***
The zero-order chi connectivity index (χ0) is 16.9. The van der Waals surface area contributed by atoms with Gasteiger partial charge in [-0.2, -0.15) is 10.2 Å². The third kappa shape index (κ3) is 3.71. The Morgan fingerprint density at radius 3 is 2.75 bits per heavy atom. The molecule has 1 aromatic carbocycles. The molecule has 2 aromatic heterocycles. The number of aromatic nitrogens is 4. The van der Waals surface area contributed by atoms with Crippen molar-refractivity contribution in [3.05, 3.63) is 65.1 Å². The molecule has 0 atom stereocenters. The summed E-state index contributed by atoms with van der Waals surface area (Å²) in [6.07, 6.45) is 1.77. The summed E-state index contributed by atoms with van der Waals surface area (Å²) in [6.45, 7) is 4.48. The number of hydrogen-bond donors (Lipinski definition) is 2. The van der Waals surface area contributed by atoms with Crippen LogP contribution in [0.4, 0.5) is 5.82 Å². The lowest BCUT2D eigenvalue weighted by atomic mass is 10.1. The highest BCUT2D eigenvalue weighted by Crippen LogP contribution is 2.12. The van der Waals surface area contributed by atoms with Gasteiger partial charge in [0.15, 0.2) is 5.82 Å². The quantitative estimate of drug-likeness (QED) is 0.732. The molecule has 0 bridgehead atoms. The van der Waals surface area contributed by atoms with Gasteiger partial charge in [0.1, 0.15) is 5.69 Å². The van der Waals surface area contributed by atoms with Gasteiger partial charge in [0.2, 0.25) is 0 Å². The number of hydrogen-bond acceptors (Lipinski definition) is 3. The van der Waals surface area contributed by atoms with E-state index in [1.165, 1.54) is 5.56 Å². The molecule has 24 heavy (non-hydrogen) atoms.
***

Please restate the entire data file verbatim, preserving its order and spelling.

The zero-order chi connectivity index (χ0) is 16.9. The van der Waals surface area contributed by atoms with Gasteiger partial charge in [-0.2, -0.15) is 10.2 Å². The third kappa shape index (κ3) is 3.71. The Morgan fingerprint density at radius 3 is 2.75 bits per heavy atom. The molecule has 1 aromatic carbocycles. The molecule has 2 aromatic heterocycles. The number of aromatic nitrogens is 4. The van der Waals surface area contributed by atoms with Crippen molar-refractivity contribution in [3.05, 3.63) is 65.1 Å². The molecule has 0 atom stereocenters. The summed E-state index contributed by atoms with van der Waals surface area (Å²) in [6.07, 6.45) is 1.77. The summed E-state index contributed by atoms with van der Waals surface area (Å²) in [6.45, 7) is 4.48. The number of hydrogen-bond donors (Lipinski definition) is 2. The van der Waals surface area contributed by atoms with Crippen LogP contribution in [0.4, 0.5) is 5.82 Å². The lowest BCUT2D eigenvalue weighted by atomic mass is 10.1. The highest BCUT2D eigenvalue weighted by Crippen LogP contribution is 2.12. The van der Waals surface area contributed by atoms with Gasteiger partial charge in [0.15, 0.2) is 5.82 Å². The quantitative estimate of drug-likeness (QED) is 0.732. The molecule has 0 bridgehead atoms. The van der Waals surface area contributed by atoms with Gasteiger partial charge in [0.1, 0.15) is 5.69 Å². The van der Waals surface area contributed by atoms with Gasteiger partial charge in [0.2, 0.25) is 0 Å². The number of hydrogen-bond acceptors (Lipinski definition) is 3. The van der Waals surface area contributed by atoms with E-state index in [1.165, 1.54) is 5.56 Å². The molecule has 24 heavy (non-hydrogen) atoms.